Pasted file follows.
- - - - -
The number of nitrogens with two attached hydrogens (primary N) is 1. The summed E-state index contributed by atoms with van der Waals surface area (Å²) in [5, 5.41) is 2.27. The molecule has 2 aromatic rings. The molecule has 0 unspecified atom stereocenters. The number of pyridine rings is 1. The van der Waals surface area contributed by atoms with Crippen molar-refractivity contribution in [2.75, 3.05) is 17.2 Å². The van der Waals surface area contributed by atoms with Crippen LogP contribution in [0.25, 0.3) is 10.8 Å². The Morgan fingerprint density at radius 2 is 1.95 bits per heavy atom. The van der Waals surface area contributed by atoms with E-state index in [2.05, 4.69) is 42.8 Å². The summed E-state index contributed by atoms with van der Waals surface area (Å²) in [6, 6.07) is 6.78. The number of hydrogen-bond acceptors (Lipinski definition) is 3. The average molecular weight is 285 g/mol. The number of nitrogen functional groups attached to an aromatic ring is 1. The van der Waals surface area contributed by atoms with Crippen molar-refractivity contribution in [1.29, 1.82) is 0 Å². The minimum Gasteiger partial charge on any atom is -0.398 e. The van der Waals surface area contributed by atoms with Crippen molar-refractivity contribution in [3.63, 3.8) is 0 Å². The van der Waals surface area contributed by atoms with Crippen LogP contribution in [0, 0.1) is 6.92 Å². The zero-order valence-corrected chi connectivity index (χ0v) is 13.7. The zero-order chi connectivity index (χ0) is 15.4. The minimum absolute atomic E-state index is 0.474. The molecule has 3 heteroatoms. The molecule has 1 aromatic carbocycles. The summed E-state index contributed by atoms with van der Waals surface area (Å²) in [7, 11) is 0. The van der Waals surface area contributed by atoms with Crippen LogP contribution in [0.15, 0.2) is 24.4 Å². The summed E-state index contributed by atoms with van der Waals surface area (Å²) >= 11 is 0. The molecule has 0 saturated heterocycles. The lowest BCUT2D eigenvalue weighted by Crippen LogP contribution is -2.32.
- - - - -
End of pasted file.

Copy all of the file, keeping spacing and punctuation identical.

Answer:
The number of nitrogens with two attached hydrogens (primary N) is 1. The summed E-state index contributed by atoms with van der Waals surface area (Å²) in [5, 5.41) is 2.27. The molecule has 2 aromatic rings. The molecule has 0 unspecified atom stereocenters. The number of pyridine rings is 1. The van der Waals surface area contributed by atoms with Crippen molar-refractivity contribution in [2.75, 3.05) is 17.2 Å². The van der Waals surface area contributed by atoms with Crippen LogP contribution in [0.25, 0.3) is 10.8 Å². The Morgan fingerprint density at radius 2 is 1.95 bits per heavy atom. The van der Waals surface area contributed by atoms with E-state index in [2.05, 4.69) is 42.8 Å². The summed E-state index contributed by atoms with van der Waals surface area (Å²) in [6, 6.07) is 6.78. The number of hydrogen-bond acceptors (Lipinski definition) is 3. The average molecular weight is 285 g/mol. The number of nitrogen functional groups attached to an aromatic ring is 1. The van der Waals surface area contributed by atoms with Crippen molar-refractivity contribution in [1.29, 1.82) is 0 Å². The minimum Gasteiger partial charge on any atom is -0.398 e. The van der Waals surface area contributed by atoms with Crippen molar-refractivity contribution in [3.63, 3.8) is 0 Å². The van der Waals surface area contributed by atoms with Crippen LogP contribution in [0, 0.1) is 6.92 Å². The zero-order valence-corrected chi connectivity index (χ0v) is 13.7. The zero-order chi connectivity index (χ0) is 15.4. The minimum absolute atomic E-state index is 0.474. The molecule has 3 heteroatoms. The molecule has 1 aromatic carbocycles. The summed E-state index contributed by atoms with van der Waals surface area (Å²) in [7, 11) is 0. The van der Waals surface area contributed by atoms with Crippen LogP contribution in [0.15, 0.2) is 24.4 Å². The summed E-state index contributed by atoms with van der Waals surface area (Å²) >= 11 is 0. The molecule has 0 saturated heterocycles. The lowest BCUT2D eigenvalue weighted by Crippen LogP contribution is -2.32.